To clarify, Inupiat is a particular group of Inuit who live in the North Slope of Alaska, up above the Bering Straight, at the top of the world. Humans have lived there, and whaled there, for at least a thousand years, but probably for several thousand.
AB: More and more we’re seeing stories, books and movies in which the unfulfilled, burnt-out office worker jumps ship in search of something more (Office Space, The Bee-Loud Glade, Jerry Maguire, etc.)—is there something inherently emasculating or inhibiting about the 9-to-5 office job that many men hold these days? Would all the guys we know be happier and more fulfilled if they were out hunting whales rather than making spreadsheets?
I tried to avoid those stories while writing, but they are everywhere now. The Office is a really influential show in terms of the culture looking at itself and it probably will be for quite some time.
AB: The book plays with the idea of “wherever you go, there you are.” Does John Jacobs change as a result of his trip or does he simply discover who he has been all along?
JM: The biggest change occurs in the first chapter, when he gets the DNA test back and it tells him he’s Inuit. For the first time I wrote a character who was also named “John” but he’s as unlike me as they come. For a writer, this is kind of a milestone, when your characters are no longer just projections of yourself.
I was raised with an ethnic identity as an Italian-American (which is a clue as to how to pronounce my name) and it touched everything. We ate ravioli on Thanksgiving and were proud of it. We proudly watched gangster movies but were able to get righteous about the stereotypes. The main character in my book didn’t think of himself as having an ethnic identity, and so this knowledge changed his identity in profound ways. It makes for comic gags but it also threatens his marriage and his livelihood. And yes, it sends him off on a quest.
AB: While Jacobs does an overhaul of his life and priorities in order to respond to the results of a mail-order DNA test, the legitimacy of the test is challenged more than once by other characters and by Jacobs’ utter “whiteness.” Does it matter whether the test is correct or not? Or is cultural heritage much more an ideal we try to fulfill than something embedded in our physical DNA?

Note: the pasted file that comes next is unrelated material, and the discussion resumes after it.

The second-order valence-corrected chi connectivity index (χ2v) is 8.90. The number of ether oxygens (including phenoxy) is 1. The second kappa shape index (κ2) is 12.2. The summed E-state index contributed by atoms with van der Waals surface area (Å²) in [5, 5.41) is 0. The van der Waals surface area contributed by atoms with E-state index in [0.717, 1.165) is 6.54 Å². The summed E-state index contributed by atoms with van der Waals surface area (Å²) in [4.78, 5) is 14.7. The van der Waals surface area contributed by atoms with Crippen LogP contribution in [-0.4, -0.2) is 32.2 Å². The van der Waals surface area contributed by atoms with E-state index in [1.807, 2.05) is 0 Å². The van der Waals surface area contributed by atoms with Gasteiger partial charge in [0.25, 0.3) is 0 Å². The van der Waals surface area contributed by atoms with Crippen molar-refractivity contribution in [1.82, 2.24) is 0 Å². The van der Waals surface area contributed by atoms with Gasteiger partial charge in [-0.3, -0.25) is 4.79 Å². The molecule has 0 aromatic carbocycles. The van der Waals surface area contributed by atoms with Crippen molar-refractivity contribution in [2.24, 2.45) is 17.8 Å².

AM: There are some biology jokes in the book. One character learns he has Mongolian ancestry and thinks of himself as a descendant of the conqueror, Khan. Well, many of us, a pretty fair percentage of us, really are the descendants of the conqueror, Khan, and to be his descendant is to be a descendant of the conquered.
Not too long ago 23 and Me had sent a lot of people the wrong results. This technology is brand new and we have too much confidence in it. We don’t know the ethical consequences and we charge ahead.
We know that race is a cultural construct, yet we cling to those biological signifiers that make up the DNA code as comforting and real. We look for race in the DNA code and tell ourselves there are good reasons to do this.
If race is in the DNA, then a white guy can have those racial signifiers. Of course, this is where some of the outrageousness and some of the fun of the book comes from. If a white guy, a very white guy, repeatedly declares himself to be something other than what is obvious to our eyes, he seems to us more than a little crazy.
AB: Many of the Alaskans that Jacobs meets complain about their treatment at the hand of the U.S. government. Is it possible to hold on to one’s culture while also immersing oneself in another? Does the idea of the melting pot necessarily imply a process of homogenization?
JM: Indigenous whaling hasn’t caused any problems with the whale populations. They became decimated because of industrial whaling. The Inuit have been instrumental in keeping tracks of numbers of whales, and also in proving that there are more whales than the U.S. government estimates.
As to your larger question, culture is the larger force and it’s a steamroller. Peoples and languages are disappearing. It’s not just the animals.
AB: Jacobs’s appreciation for/addiction to famous quotes presumably developed during his years selling “inspiration” desk doodles. Any thoughts on the value or danger of our tendency to be satisfied with this kind of aphoristic wisdom?
JM: Truisms only appear true and they break down upon further scrutiny. When the truism becomes a creed or a political slogan, then the little people are at risk of being trampled by someone’s lofty idea.
AB: If this book accomplishes just one thing, what would you want it to be?
JM: To stop global warming? Just kidding. We’re all effed as far as that goes. How about just getting folks to question how seriously we take ourselves all too often?
AB: Is there another novel-length retelling in your future?
I really enjoyed writing this book. It was a gift. I will probably keep writing for the rest of my life. I believe I have more novels in me. Whether or not they will be retellings really just depends on the right book to retell and the right way to do it. It would require a eureka moment, which hasn’t happened since this one.
About the Author
John Minichillo lives in Nashville with his wife and son. This is his first novel.